Dogs may enjoy their squeaky toy for a variety of reasons, but most dog behaviour experts believe that the following three factors are responsible for why dogs like squeaky toys: hunting instincts, chewing, and the sound itself.
A lot of squeaky toys may be tiny, fuzzy, and look like something a dog might want to chase. The squeaking noise they emit might even resemble the alarm cries of natural prey. This can help explain why hunting breeds enjoy squeaky toys more than non-hunting breeds. This might also be the reason why certain breeds, such as terriers (which were originally developed for rats), enjoy shredding their squeaky toys. Of course, any breed can play with squeaky toys, but hunting instincts may explain why a Jack Russell likes to break them while a tiny schnauzer is only interested in squeaking them.
Another reason why dogs like squeaky toys are because of the sound they make. When your dog chews on their favourite toy and immediately hears a squeak, they experience immediate satisfaction. This might create a positive feedback loop. Dopamine may be released from the pleasure centre in your dog’s brain as a result of hearing the squeaking noise. In order to feel that dopamine high again, your dog may continue to squeak their squeaky toy.
It’s possible that your dog learned that if they squeak their favourite squeaky toy in front of you, you will play with them. If you join your dog in their game every time you hear them playing with their squeaky toy, they’ll quickly establish a link between “squeak toy” and “mom/dad plays with me.” Some people may jokingly refer to this as training their dog, but who are you to deny your dog’s request to play?
Finally, your dog may enjoy their squeaky toy since they like to chew things. This can be especially true for younger pups that are teething. Different dogs may have distinct preferences when it comes to the texture of chew toys, similar to cats and scratchers. Puppies who are teething may prefer softer, rubber toys. Soft, stuffed squeaky toys might be preferred by older dogs with fragile teeth or small breed dogs with a propensity towards dental disease. Indestructible toys may be a good fit for power chewers. Toys made of heavier rubber, plastic, or vinyl may last longer than plush squeaky toys, but they may still have to be replaced at some point. It’s also vital to remember that dogs’ tastes alter over time.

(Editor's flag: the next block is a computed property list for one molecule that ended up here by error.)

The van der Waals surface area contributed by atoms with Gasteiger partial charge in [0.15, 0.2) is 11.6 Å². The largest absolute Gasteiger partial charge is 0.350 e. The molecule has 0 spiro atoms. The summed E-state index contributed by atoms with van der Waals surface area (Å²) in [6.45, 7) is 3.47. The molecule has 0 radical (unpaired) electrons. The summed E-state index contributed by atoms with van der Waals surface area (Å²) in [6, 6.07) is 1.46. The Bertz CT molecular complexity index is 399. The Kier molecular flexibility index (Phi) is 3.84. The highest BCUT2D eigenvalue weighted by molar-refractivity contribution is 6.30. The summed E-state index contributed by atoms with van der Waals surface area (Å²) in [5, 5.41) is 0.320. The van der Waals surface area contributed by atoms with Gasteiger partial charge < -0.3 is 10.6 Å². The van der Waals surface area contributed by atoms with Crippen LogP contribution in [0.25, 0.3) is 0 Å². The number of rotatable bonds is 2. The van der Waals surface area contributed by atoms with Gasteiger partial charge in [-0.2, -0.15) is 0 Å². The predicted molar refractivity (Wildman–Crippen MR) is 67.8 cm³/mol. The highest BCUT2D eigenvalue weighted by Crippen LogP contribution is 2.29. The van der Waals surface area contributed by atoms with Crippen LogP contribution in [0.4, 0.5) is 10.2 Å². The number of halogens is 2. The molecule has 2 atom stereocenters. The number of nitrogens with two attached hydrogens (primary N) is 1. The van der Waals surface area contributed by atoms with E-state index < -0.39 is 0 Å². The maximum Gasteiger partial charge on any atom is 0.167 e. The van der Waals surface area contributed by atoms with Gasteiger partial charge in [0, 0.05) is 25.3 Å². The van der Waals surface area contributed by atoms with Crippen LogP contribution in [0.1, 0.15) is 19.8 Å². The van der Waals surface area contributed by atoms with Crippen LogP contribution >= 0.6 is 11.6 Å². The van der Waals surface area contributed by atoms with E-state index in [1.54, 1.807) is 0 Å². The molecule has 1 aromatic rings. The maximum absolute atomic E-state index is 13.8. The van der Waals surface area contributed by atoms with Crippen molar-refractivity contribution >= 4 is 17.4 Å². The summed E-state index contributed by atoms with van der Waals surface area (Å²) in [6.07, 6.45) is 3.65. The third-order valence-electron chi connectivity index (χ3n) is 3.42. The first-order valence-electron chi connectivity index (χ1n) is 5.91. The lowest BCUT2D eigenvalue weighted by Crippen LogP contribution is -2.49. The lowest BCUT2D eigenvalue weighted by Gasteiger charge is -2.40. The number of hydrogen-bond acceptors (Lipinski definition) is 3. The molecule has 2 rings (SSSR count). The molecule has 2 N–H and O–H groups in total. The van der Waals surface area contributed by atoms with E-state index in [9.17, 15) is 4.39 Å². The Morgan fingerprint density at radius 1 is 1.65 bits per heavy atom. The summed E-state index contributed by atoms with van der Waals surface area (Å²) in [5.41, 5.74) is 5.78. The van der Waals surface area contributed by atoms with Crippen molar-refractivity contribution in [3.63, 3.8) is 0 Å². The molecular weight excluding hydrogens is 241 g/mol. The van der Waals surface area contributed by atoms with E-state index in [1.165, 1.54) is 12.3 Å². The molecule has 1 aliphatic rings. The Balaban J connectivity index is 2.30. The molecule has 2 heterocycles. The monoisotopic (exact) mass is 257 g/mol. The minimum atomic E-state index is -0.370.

How to Play With Squeaky Toys
Playing with your dog may seem like something that should be natural, but there are strategies and methods to encourage your dog to play with you. Most people may attempt to get their dog to interact with a toy by vehemently shaking it in front of them. Some dogs will react favourably, while others may not. A squirrel isn’t going to come running up to your dog and start dancing in front of them. Instead, move it along the floor just out of reach of your dog to stimulate his prey drive.
It’s crucial to keep an eye on your dog while he plays with a new toy. It’s critical to always watch your dog when he plays with a new toy. If any part of the squeaker, stuffing or even rubber pieces is harmful if eaten by your dog, it’s essential to supervise him throughout the process. Toys should be examined on a regular basis for tears or rips that may cause them to come out or get eaten. Plush toys that have holes in them should be discarded immediately; you can also sew up the hole to prevent your dog from ingesting any filling material. It’s critical that you remove all damaged plastic and rubber items from your dog’s diet. Toys constructed of extremely hard plastic can get jagged after being gnawed on. Any toys with sharp edges that might harm your dog should be removed immediately. When playing with any toy, always keep an eye on your dog.